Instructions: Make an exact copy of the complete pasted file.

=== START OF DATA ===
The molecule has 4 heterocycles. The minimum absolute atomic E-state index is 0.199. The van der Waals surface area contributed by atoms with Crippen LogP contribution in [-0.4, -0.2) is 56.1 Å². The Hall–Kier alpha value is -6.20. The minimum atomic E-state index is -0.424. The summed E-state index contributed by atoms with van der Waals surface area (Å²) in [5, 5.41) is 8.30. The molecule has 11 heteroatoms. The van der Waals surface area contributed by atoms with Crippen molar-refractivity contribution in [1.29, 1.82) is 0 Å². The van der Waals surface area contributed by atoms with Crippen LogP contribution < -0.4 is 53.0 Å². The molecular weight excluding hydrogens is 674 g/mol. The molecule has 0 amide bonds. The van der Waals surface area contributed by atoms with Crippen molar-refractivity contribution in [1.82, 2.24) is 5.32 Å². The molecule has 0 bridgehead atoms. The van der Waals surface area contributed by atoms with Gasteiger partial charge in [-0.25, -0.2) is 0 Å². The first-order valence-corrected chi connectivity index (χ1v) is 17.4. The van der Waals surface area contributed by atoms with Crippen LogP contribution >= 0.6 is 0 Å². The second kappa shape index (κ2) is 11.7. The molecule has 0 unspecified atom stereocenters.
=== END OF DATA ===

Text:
The molecule has 4 heterocycles. The minimum absolute atomic E-state index is 0.199. The van der Waals surface area contributed by atoms with Crippen LogP contribution in [-0.4, -0.2) is 56.1 Å². The Hall–Kier alpha value is -6.20. The minimum atomic E-state index is -0.424. The summed E-state index contributed by atoms with van der Waals surface area (Å²) in [5, 5.41) is 8.30. The molecule has 11 heteroatoms. The van der Waals surface area contributed by atoms with Crippen molar-refractivity contribution in [1.29, 1.82) is 0 Å². The van der Waals surface area contributed by atoms with Crippen LogP contribution < -0.4 is 53.0 Å². The molecular weight excluding hydrogens is 674 g/mol. The molecule has 0 amide bonds. The van der Waals surface area contributed by atoms with Crippen molar-refractivity contribution in [1.82, 2.24) is 5.32 Å². The molecule has 0 bridgehead atoms. The van der Waals surface area contributed by atoms with Gasteiger partial charge in [-0.25, -0.2) is 0 Å². The first-order valence-corrected chi connectivity index (χ1v) is 17.4. The van der Waals surface area contributed by atoms with Crippen LogP contribution >= 0.6 is 0 Å². The second kappa shape index (κ2) is 11.7. The molecule has 0 unspecified atom stereocenters.